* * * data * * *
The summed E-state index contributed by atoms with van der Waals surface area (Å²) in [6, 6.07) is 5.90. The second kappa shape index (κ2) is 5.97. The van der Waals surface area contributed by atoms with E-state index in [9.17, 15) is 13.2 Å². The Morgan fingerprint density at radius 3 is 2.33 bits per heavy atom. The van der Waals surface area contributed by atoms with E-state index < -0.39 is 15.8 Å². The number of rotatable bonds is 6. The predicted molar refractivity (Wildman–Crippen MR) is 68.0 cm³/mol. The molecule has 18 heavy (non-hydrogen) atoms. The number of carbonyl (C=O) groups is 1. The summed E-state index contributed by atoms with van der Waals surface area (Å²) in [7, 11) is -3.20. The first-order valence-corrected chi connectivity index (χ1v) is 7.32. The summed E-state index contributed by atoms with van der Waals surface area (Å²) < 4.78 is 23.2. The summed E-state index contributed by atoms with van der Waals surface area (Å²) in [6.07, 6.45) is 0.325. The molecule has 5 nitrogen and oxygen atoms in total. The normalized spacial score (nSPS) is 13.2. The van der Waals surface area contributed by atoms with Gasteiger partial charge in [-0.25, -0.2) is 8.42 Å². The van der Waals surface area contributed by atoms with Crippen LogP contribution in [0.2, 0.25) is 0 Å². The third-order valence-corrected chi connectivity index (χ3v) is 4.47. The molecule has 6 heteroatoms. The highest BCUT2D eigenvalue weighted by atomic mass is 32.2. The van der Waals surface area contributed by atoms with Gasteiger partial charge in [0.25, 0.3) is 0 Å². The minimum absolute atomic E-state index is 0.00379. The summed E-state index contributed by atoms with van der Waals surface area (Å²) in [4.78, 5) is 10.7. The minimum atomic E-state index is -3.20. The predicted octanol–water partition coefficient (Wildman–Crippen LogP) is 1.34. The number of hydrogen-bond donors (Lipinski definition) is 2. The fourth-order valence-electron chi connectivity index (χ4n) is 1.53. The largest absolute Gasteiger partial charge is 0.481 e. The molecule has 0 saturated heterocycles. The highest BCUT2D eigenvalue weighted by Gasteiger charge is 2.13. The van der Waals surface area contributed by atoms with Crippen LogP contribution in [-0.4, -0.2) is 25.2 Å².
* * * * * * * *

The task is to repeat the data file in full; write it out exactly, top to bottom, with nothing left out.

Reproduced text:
The summed E-state index contributed by atoms with van der Waals surface area (Å²) in [6, 6.07) is 5.90. The second kappa shape index (κ2) is 5.97. The van der Waals surface area contributed by atoms with E-state index in [9.17, 15) is 13.2 Å². The Morgan fingerprint density at radius 3 is 2.33 bits per heavy atom. The van der Waals surface area contributed by atoms with E-state index < -0.39 is 15.8 Å². The number of rotatable bonds is 6. The predicted molar refractivity (Wildman–Crippen MR) is 68.0 cm³/mol. The molecule has 18 heavy (non-hydrogen) atoms. The number of carbonyl (C=O) groups is 1. The summed E-state index contributed by atoms with van der Waals surface area (Å²) in [7, 11) is -3.20. The first-order valence-corrected chi connectivity index (χ1v) is 7.32. The summed E-state index contributed by atoms with van der Waals surface area (Å²) < 4.78 is 23.2. The summed E-state index contributed by atoms with van der Waals surface area (Å²) in [6.07, 6.45) is 0.325. The molecule has 5 nitrogen and oxygen atoms in total. The normalized spacial score (nSPS) is 13.2. The van der Waals surface area contributed by atoms with Gasteiger partial charge in [-0.25, -0.2) is 8.42 Å². The van der Waals surface area contributed by atoms with Crippen LogP contribution in [0.2, 0.25) is 0 Å². The third-order valence-corrected chi connectivity index (χ3v) is 4.47. The molecule has 6 heteroatoms. The highest BCUT2D eigenvalue weighted by atomic mass is 32.2. The van der Waals surface area contributed by atoms with Gasteiger partial charge in [0.25, 0.3) is 0 Å². The minimum absolute atomic E-state index is 0.00379. The summed E-state index contributed by atoms with van der Waals surface area (Å²) in [4.78, 5) is 10.7. The minimum atomic E-state index is -3.20. The predicted octanol–water partition coefficient (Wildman–Crippen LogP) is 1.34. The number of hydrogen-bond donors (Lipinski definition) is 2. The fourth-order valence-electron chi connectivity index (χ4n) is 1.53. The largest absolute Gasteiger partial charge is 0.481 e. The molecule has 0 saturated heterocycles. The highest BCUT2D eigenvalue weighted by Gasteiger charge is 2.13. The van der Waals surface area contributed by atoms with Crippen LogP contribution in [-0.4, -0.2) is 25.2 Å².